Dec 28 2008
Normally, I don’t like combining words into one cheesy, hard-to-read string, but it just worked so well…
We spent Noël (what Francophones call Christmas) and Chanukah (what Jews call Chanukah) in the Provence region of France with Seth’s parents. Logistics were rather harried, due to baggage delays combined with our inability to delay our travels because of the impending shut-down of Western Europe for Christmas. However, Provence was still beautiful. We were only there for 2 full days, and I would love to go back, as we just got a small taste. Fortunately, it is pretty close, so we might be able to go back and make it, say, to Marseille and to see the lavender fields in bloom.
We based ourselves in Avignon, in a lovely apartment we rented right in the middle of the walled part of the city, which gave us the opportunity to cook and hang out in a common space while everything else was shut down for the holiday. Check out the view from the the living room window:
We spent one of our days in Avignon, wandering the streets of the old city and visiting the enormous papal palace, where the pope was installed from 1309–1377 instead of in Rome. But then there was a great schism and the popes in Avignon became the anti-popes. Confusing, and I only remember a little bit from Modern European History in high school, so that’s all the history you get. The palace was huge, with big, cavernous rooms, as our guide book described them, “denuded.” Although it was at one time lavishly decorated, it’s mostly a series of big empty rooms nowadays. We also took a stroll along the famous Pont d’Avignon (I didn’t know it was famous, but apparently everyone should know about it because of a famous song). Avignon reminded me of Jerusalem, oddly enough, despite its staunchly Catholic history. I think it was the stone that it was all built out of which resembles Jerusalem stone as well as the old, windy streets where old and new meet with striking contrast. Avignon had amazing food, in particular, French bakeries, which are SO much better than Swiss bakeries, sadly. I was given a reusable, long, skinny baguette bag at one bakery—so exciting. We dined at numero 75 as well, which was tasty and beautiful, and they were happy (!) to make us vegetarian, three-course French meals. Below is a photo of the walled part of Avignon, taken from the rooftop of the Palais des Papes, followed by a picture of the city lit up for Christmas, taken just outside the walls looking in through a gate:
We did some Jewish tourism, too. There is a strong Jewish tradition in Provence, which includes two of the oldest, still open synagogues in France among other Jewish sites. We went to light candles and eat home-made donuts with the very friendly Jewish community of Avignon in their old, beautiful synagogue, which was a highlight of the trip. The second day in Provence, we visited the synaogue in the nearby city of Carpentras, which looked like a small baroque concert hall and has apparently allowed women to become Bat Mitzvah for several centuries, despite being a traditional syngagogue. This synagogue is one of the prime tourist destinations in Carpentras, which is suprising, as synagogues are not often popular destinations for non-Jews. But everyone knows about it, as evidenced by the fact that the woman who gave us keys to the Avignon apartment told us that Carpentras was only worth going to if we wanted to see the “Jewish Church” there. Here’s a photo Seth’s father took of us in front of the ark in Carpentras:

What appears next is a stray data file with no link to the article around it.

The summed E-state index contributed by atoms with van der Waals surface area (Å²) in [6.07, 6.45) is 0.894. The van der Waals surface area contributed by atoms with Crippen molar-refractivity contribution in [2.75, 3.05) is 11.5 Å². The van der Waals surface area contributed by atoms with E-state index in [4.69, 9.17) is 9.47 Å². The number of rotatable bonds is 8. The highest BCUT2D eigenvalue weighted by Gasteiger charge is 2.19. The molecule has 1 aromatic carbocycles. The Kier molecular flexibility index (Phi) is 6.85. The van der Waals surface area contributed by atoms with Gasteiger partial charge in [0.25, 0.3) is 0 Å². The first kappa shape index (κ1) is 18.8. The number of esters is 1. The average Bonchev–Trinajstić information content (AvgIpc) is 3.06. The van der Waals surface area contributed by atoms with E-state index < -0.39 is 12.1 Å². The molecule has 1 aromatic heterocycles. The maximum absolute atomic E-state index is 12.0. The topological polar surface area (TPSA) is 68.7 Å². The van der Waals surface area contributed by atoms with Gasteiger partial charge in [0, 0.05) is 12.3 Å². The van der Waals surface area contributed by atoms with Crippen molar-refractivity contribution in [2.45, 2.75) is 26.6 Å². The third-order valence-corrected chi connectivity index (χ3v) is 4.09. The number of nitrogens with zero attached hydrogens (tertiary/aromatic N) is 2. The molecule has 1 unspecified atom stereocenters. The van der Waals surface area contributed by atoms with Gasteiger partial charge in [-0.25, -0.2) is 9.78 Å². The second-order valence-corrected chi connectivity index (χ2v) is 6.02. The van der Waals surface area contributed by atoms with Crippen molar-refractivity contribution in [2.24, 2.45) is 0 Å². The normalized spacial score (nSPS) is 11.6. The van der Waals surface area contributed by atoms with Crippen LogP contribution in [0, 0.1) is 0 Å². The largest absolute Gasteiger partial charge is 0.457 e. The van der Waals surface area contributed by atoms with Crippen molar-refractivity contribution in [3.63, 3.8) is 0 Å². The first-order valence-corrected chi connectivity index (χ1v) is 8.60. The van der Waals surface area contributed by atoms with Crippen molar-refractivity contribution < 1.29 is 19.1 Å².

We also made it to Fontaine-de-Vaucluse, a tourist/traditional Provençal village alongside a natural spring that feeds a rushing river. The spring and the old buildings were beatiful, but it was super-touristy, even without tourists there…too many postcard and souvenir shops. We then took the challenging drive to the Village de Bories, featuring awesome stone huts built without mortar. It doesn’t seem like anyone has expended much energy learning the history of these things, though (or maybe they just didn’t deem it necessary to tell visitors), and thus, we still don’t know why or when they were built and how people still lived in them until just over a century ago. Here’s Seth in a hut doorway:
Then we headed into nearby Gordes, a cliffside village reminding me of Tsfat but with Christmas lights instead of ultra-Orthodox Jews, for a brief night-time walk through the twisting streets surrounding the chateau.
Then we went back to Switzerland via a disastrous early-morning train ride for a delicious fondue dinner.
More photos are on my photostream.